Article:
What Pro Wrestling Taught Me About Fitness

I love professional wrestling.

It has everything you could possible want! You have gigantic athletes ad-libbing most of what they are doing and show combines matches, pyrotechnics, monologues, storylines and emotion ALL IN ONE!!!!  That is talent. Pure talent.

Professional wrestling was one of the driving forces that pushed me into fitness.  I was always drawn to the athleticism and big physiques because when I was growing up it was the land of giants.  Everybody was HUGE.  Many were terrible wrestlers (some may disagree with me but I am right) but man were they some BIG and strong guys.  Seeing 250+ pound guys getting thrown around and moving as seamlessly as they did was amazing to me.  I mean if I could be as big as HHH, as strong as Sexual Chocolate or as athletic as Shawn Michaels, I was going to try.  My goals and exercise routines have changed throughout the years but the motivations remain the same – get bigger or get stronger and a lot of it is because of pro wrestling.

HBK Entrance – Every MAN has done the pose and fancily taken off a jacket.

This is what wrestling has taught me about exercise.

Focus on the basics

In strength and personal training – the best trainers and the best lifters have all mastered the basics.  No need to get fancy with stupid equipment and arbitrary movements.  The tried and true exercises such as lunges, squats, deadlifts and their variations, just work better.  Let’s take a sincere (read: sarcastic) look at wrestling history; outside of Doink and Dink the clown have we ever had a really awesome gimmick wrestler? The classics remain and they are the best technicians and wrestlers.  The best wrestlers rely on their best moves and weaving them seemlessly just as the best strength athletes and trainers rely on sound programming.

“To be the man, you’ve got to beat the man!”

Ric Flair said it best in between his limousine ridin’, jet flyin’, kiss stealin’, wheelin’ and dealin’, “to be the man, you’ve got to beat the man”.  Progressive overload is a foundational principle in strength training and essential for making progress in the gym.  As your body adapts to the exercises and stresses you put it under these stresses must increase in order to continue progress.



Another trick when it comes to beating the man is developing a little bit of competition in the weight room.  You have to continually best yourself in the gym but having a good training partner that you can try to best from time to time can be a great motivator.  This additional push and strive to get better is where true improvement comes.  Holding the belt for 434 days wasn’t enough for CM Punk.  Just as whatever your current goals may be will inevitably not be enough and you can strive for even better by constantly improving.


Balance between size and strength.

When I first started weight training I was all about the bodybuilding style of training and body part splits.  Currently, I base my lifts off of exercises and they are generally total body in nature.  It is a complete 180 from where I started.  All I wanted to do was be as big as possible when I first started working out.  The more I read, learned and the more experience I obtained my mindset shifted to gaining strength as my primary goal.  HHH and John Cena both had a similar revelation in their training.  Both guys trained as body builders and are incredibly large and strong men.  They were truly athletes and competing as such but bodybuilding training was not an ideal scenario for them.  Both guys suffered several injuries and thus changed their training routines to a much more athletic style of training.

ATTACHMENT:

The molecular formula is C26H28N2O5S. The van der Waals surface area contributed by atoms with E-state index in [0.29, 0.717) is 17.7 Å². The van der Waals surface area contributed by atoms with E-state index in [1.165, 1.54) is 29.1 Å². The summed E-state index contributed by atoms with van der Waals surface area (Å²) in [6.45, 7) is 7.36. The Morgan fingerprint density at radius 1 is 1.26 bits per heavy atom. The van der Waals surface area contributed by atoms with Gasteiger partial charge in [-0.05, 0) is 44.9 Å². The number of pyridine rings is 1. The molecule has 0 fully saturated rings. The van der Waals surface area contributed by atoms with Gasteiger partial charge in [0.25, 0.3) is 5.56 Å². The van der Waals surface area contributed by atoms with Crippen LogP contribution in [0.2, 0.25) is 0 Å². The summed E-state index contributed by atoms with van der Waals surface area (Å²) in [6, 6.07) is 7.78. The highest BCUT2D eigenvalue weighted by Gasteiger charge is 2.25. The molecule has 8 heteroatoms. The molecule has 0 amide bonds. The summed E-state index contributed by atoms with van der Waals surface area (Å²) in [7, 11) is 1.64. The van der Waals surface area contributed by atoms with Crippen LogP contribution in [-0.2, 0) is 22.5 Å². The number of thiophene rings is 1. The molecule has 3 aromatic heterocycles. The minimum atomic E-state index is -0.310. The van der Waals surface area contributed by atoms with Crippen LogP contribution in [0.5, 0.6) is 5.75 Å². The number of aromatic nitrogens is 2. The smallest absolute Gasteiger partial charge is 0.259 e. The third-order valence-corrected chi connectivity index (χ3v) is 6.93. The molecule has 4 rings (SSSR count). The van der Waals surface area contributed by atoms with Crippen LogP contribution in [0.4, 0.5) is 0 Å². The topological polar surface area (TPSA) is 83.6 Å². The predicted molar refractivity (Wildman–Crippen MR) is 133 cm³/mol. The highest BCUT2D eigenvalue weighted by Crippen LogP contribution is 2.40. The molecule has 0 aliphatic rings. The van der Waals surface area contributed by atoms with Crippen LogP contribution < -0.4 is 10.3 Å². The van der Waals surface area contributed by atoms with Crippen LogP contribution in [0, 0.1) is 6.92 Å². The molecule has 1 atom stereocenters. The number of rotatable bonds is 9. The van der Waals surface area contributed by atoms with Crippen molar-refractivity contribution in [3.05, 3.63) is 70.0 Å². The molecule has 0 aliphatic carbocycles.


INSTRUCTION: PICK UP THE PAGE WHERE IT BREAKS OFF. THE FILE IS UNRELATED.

Joe DeFranco training HHH for WM29

When organizing your training you need to have a balance of strength, size and mobility.  Strength can be whatever you deem to be strong enough and if you are an athlete certain benchmarks of strength can be obtained to optimize your performance.  When it comes to size if you are an athlete getting too big or being too small can put you at a disadvantage, particularly in sports like basketball and football.  You may also need to stay at a certain weight class in sports like wrestling.  Variables in your training can be manipulated to obtain this goal: if you need to gain some size training volume and reps can be increased.  If the goal is to maintain a certain weight you can rely on lower rep schemes and conditioning to stay there.  The third training factor is mobility.  Mobility is essential for performing full movements and keeping the body balanced and healthy.  Without enough mobility and proper range of motion throughout the body you compensate and injuries can arise.

When you look at the best wrestlers, athletes and strength athletes they contain these 3 factors in varying degrees.  The best wrestler today is CM Punk, he is not the biggest wrestler but he has been relentless his entire career and his balance of mobility and strength on a smaller frame allows him to out perform the majority of the roster night in and night out.  Being a giant like Zeus, Giant Gonzalez or Ryback, while not being able to move efficiently or put on a good match may not be the best decision when it comes to performance.  Size isn’t always the answer.  Look for a good combination of strength, size and mobility to suit your needs.

Wrestling teaches several life lessons every week.  These are just a few fun things I took away from WWE when it comes to fitness.  Hope you enjoy Wrestlemania this week as much as I will!


Had to include Colt in someway on a wrestling blog post.

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